Unusual arts festival begins

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This Thursday an arts festival begins in the Moravian town of Boskovice. It will include jazz and rock concerts, including many household names here in the Czech Republic - the unusual and highly imaginative singer and violinist Iva Bittova, jazzman Jiri Stivin, rock bands Psi vojaci and Uz jsme doma, and many others. One band - Kangaroo Moon - is coming from as far afield as Australia, and there will also be theatrical performances and exhibitions. But, as David Vaughan found out, this is no ordinary summer festival.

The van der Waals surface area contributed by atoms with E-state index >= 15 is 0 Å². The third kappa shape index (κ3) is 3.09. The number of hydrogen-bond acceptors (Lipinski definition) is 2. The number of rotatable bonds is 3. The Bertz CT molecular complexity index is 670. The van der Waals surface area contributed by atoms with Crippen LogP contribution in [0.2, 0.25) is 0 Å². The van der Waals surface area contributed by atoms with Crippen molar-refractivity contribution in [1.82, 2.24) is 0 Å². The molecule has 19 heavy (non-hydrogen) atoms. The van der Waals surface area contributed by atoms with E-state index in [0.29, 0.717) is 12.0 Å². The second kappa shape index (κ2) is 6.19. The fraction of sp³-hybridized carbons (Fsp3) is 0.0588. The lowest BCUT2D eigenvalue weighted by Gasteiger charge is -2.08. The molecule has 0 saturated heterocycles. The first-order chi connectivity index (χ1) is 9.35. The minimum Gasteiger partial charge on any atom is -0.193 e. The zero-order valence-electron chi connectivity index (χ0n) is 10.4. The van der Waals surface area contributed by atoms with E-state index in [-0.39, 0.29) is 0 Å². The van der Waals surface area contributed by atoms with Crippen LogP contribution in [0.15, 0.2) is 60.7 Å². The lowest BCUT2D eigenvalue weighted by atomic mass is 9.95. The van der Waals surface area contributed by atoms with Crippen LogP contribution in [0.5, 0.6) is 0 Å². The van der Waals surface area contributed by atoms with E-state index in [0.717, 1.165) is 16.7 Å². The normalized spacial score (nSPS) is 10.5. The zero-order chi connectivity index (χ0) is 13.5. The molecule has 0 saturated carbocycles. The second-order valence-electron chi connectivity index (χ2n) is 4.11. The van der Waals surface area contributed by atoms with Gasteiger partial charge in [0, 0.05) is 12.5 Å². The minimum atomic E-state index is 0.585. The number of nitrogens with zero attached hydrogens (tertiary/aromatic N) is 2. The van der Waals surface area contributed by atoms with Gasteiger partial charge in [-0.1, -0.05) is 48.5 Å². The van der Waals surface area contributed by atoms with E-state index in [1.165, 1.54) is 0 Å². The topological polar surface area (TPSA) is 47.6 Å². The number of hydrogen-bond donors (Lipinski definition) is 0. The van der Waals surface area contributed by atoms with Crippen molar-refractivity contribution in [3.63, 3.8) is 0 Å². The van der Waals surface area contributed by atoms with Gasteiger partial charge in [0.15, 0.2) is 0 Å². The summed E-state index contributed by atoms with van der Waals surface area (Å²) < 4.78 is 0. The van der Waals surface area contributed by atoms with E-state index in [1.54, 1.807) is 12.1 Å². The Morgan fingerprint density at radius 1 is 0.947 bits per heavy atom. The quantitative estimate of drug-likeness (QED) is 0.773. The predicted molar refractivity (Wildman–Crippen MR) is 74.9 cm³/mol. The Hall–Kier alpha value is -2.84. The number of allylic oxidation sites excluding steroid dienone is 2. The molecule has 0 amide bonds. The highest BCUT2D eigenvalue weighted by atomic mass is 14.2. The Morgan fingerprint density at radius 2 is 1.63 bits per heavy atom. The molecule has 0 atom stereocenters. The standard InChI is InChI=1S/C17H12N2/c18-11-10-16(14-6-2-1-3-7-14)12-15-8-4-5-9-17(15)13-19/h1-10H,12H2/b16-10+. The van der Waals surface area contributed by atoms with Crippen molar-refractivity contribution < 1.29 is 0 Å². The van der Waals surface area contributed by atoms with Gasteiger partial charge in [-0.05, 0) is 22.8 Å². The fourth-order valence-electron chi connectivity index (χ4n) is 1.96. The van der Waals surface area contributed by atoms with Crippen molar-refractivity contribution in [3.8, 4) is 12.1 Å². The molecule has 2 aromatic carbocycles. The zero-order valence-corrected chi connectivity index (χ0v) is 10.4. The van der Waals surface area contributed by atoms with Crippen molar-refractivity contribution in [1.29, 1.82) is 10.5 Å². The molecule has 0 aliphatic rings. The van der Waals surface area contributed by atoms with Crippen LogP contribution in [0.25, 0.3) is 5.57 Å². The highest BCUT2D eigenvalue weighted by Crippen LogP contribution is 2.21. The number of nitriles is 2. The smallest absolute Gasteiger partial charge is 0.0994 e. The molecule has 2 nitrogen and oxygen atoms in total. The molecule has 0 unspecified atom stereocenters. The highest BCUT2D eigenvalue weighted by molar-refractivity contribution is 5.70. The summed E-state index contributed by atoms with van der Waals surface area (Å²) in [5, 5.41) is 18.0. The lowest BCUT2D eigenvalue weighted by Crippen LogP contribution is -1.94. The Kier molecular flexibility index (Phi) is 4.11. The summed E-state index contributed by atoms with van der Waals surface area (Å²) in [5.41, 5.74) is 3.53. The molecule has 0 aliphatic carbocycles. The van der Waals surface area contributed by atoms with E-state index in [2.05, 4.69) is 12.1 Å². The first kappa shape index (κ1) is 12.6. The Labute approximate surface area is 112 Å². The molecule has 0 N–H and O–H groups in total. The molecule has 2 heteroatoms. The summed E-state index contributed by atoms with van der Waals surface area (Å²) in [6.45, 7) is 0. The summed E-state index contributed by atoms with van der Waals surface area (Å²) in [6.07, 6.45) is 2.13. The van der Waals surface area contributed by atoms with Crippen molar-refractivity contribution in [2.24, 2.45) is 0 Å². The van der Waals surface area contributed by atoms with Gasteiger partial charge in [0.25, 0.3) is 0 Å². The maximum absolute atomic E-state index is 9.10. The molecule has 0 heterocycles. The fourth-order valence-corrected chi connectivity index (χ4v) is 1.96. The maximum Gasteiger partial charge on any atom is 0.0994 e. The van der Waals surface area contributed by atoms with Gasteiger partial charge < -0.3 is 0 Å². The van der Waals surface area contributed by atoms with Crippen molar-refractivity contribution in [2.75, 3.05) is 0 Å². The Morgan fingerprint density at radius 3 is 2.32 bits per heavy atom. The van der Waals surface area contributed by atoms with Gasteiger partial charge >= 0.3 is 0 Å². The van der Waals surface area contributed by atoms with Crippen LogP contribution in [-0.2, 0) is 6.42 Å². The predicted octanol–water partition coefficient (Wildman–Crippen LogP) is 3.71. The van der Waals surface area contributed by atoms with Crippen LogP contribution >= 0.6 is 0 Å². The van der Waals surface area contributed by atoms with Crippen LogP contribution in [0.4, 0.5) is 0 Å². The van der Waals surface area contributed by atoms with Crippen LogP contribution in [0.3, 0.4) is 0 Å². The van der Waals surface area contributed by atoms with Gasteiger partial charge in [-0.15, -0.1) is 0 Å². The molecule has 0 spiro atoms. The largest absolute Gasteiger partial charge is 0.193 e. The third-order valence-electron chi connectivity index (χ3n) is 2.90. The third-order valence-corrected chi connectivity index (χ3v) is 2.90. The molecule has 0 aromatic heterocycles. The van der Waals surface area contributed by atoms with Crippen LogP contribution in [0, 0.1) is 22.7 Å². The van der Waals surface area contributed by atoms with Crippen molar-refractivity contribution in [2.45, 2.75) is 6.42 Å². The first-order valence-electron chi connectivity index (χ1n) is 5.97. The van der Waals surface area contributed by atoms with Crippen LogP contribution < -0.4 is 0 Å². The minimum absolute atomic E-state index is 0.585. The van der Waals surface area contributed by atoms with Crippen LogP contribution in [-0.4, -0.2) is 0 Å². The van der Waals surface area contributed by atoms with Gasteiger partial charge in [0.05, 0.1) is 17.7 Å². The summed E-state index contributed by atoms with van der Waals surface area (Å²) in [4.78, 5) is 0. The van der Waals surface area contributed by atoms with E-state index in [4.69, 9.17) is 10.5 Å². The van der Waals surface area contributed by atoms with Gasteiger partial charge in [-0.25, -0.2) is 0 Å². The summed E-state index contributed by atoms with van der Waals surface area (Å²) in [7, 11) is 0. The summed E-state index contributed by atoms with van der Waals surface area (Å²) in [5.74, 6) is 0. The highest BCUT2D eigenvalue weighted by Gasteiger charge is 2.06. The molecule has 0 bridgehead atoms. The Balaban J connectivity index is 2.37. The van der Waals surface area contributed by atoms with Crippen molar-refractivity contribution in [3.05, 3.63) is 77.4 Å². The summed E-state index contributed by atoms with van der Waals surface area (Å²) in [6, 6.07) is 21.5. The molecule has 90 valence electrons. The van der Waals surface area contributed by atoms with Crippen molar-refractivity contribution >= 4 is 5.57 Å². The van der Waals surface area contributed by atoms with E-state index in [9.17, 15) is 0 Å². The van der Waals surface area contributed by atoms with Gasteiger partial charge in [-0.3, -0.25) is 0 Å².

The festival has its roots in the late 1980s. At that time a group of enthusiasts, led by Cestmir Hunat, became increasingly concerned about the decay of one of the most extraordinary architectural monuments in the Czech Republic. The eighteenth-century Jewish Quarter in the little town of Boskovice is one of only two former Jewish ghettoes to survive in the Czech Republic. 79 of the old houses are still standing, and the wallpaintings in the synagogue are of international importance. But it was only with the fall of communism, that something was done to undo decades of total neglect, and, as so often, the initiative came from below. Cestmir Hunat realised that the key to saving the Jewish Quarter lay in capturing the public imagination, and in 1993 he decided to draw attention to its plight by holding an arts festival in the town. The idea was an instant success, and in the past eight years the annual Boskovice festival has gone from strength to strength. It doesn't raise vast sums of money, but, as Mr Hunat told me, this is not the main aim. The success of the festival can be seen in the gradual renovation of the Jewish Quarter - many of the buildings have been restored and the synagogue - that was recently little more than a ruin - is now in a good enough state to house an exhibition of photographs and the festival's opening ceremony. And I should add that part of the festival is devoted to the history of Boskovice's once sizable Jewish community. Tragically, at the end of the war only fourteen Jews returned to the town from Nazi concentration camps.